Inside Elon Musk’s Cost-Cutting Drive at Twitter

Musk montage, Twitter logo

Montage FT/Getty Images/Bloomberg

From a secret “war room” at Twitter’s San Francisco headquarters last month, trusted aides to Elon Musk pored over a list of employees, showing the cost of the social media company.

Then the billionaire owner’s “transition team”, headed by Steve Davis, who leads Musk’s Boring Company, began to call the staff. Some were asked to justify their role; Others should recommend colleagues to keep.

And those deliberations have informed Musk’s recent layoffs at Twitter, as part of his efforts to bring the money-losing company to financial health while also battling an advertiser exodus and an impractical debt-service bill.

The cuts in February removed more than 200 employees but were still broader and deeper than many employees had expected, because they came after Musk had already laid off half of the company’s workforce of 7,500 following his acquisition of Twitter in October. The move wiped out large segments of the business and product development teams, and left Twitter leaner — and more unstable.

This account of the billionaire’s ongoing efforts to control Twitter’s finances with his inner circle is based on interviews with current and former Twitter employees, people familiar with Musk’s thinking, his Twitter public statements and investors.

Musk, Twitter and most of the transition team did not respond to a request for comment.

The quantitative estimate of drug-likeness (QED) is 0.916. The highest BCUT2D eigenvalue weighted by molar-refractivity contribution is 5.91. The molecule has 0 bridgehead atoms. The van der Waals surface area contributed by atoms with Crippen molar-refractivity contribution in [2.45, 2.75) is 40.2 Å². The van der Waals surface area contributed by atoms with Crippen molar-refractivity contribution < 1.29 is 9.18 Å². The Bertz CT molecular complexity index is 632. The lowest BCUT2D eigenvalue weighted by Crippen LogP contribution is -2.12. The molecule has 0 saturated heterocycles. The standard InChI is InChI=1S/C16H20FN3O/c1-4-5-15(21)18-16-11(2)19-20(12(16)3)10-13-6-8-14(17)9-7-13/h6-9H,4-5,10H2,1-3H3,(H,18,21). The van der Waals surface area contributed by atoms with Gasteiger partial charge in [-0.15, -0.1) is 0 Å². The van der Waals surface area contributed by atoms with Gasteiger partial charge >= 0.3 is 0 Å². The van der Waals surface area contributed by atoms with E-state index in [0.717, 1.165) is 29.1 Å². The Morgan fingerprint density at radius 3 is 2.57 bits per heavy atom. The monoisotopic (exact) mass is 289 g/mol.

The transition team, formed in November, has often refused immediate payments to many Twitter sellers, landlords and partners in hopes of cutting costs, in some cases angering customers and leading to half-hearted stand-offs.

The payment comes as Twitter is expected to roll out new compensation packages to employees in late March, two people familiar with the situation said. For tax purposes, Twitter is in the process of calculating a new valuation of the company’s common stock pricing, which determines the value of employee stock options, the people said. Someone said the valuation is probably well below the $44 billion acquisition price.

At an investor conference hosted by Morgan Stanley last week, Musk said he had cut non-debt expenses to $1.5 billion, from the $4.5 billion he claimed he would have incurred in 2023, adding that Twitter could reach cash flow positive by the second. a fourth.

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